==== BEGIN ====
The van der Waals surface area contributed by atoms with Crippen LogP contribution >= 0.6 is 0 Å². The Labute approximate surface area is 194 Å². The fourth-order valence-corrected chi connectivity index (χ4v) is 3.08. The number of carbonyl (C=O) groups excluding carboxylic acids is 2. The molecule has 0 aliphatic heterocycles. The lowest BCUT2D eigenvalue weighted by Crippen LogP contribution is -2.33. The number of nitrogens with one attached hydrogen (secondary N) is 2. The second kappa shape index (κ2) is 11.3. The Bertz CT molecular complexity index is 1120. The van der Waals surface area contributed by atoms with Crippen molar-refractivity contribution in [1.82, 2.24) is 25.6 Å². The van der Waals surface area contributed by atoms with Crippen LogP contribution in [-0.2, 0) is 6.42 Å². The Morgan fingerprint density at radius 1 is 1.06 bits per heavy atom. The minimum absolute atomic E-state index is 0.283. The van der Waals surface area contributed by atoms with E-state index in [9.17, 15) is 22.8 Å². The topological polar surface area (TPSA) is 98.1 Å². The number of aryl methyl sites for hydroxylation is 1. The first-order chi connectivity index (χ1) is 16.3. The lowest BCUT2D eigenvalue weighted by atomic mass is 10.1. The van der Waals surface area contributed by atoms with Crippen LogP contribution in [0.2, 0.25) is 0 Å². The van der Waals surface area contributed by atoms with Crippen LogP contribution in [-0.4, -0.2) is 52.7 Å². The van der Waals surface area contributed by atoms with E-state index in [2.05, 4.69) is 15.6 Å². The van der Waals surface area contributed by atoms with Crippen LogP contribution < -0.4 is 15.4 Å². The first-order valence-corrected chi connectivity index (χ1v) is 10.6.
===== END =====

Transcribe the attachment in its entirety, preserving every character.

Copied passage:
The van der Waals surface area contributed by atoms with Crippen LogP contribution >= 0.6 is 0 Å². The Labute approximate surface area is 194 Å². The fourth-order valence-corrected chi connectivity index (χ4v) is 3.08. The number of carbonyl (C=O) groups excluding carboxylic acids is 2. The molecule has 0 aliphatic heterocycles. The lowest BCUT2D eigenvalue weighted by Crippen LogP contribution is -2.33. The number of nitrogens with one attached hydrogen (secondary N) is 2. The second kappa shape index (κ2) is 11.3. The Bertz CT molecular complexity index is 1120. The van der Waals surface area contributed by atoms with Crippen molar-refractivity contribution in [1.82, 2.24) is 25.6 Å². The van der Waals surface area contributed by atoms with Crippen LogP contribution in [-0.2, 0) is 6.42 Å². The Morgan fingerprint density at radius 1 is 1.06 bits per heavy atom. The minimum absolute atomic E-state index is 0.283. The van der Waals surface area contributed by atoms with E-state index in [9.17, 15) is 22.8 Å². The topological polar surface area (TPSA) is 98.1 Å². The number of aryl methyl sites for hydroxylation is 1. The first-order chi connectivity index (χ1) is 16.3. The lowest BCUT2D eigenvalue weighted by atomic mass is 10.1. The van der Waals surface area contributed by atoms with Crippen LogP contribution in [0.2, 0.25) is 0 Å². The van der Waals surface area contributed by atoms with Crippen LogP contribution in [-0.4, -0.2) is 52.7 Å². The van der Waals surface area contributed by atoms with E-state index in [2.05, 4.69) is 15.6 Å². The van der Waals surface area contributed by atoms with Crippen LogP contribution < -0.4 is 15.4 Å². The first-order valence-corrected chi connectivity index (χ1v) is 10.6.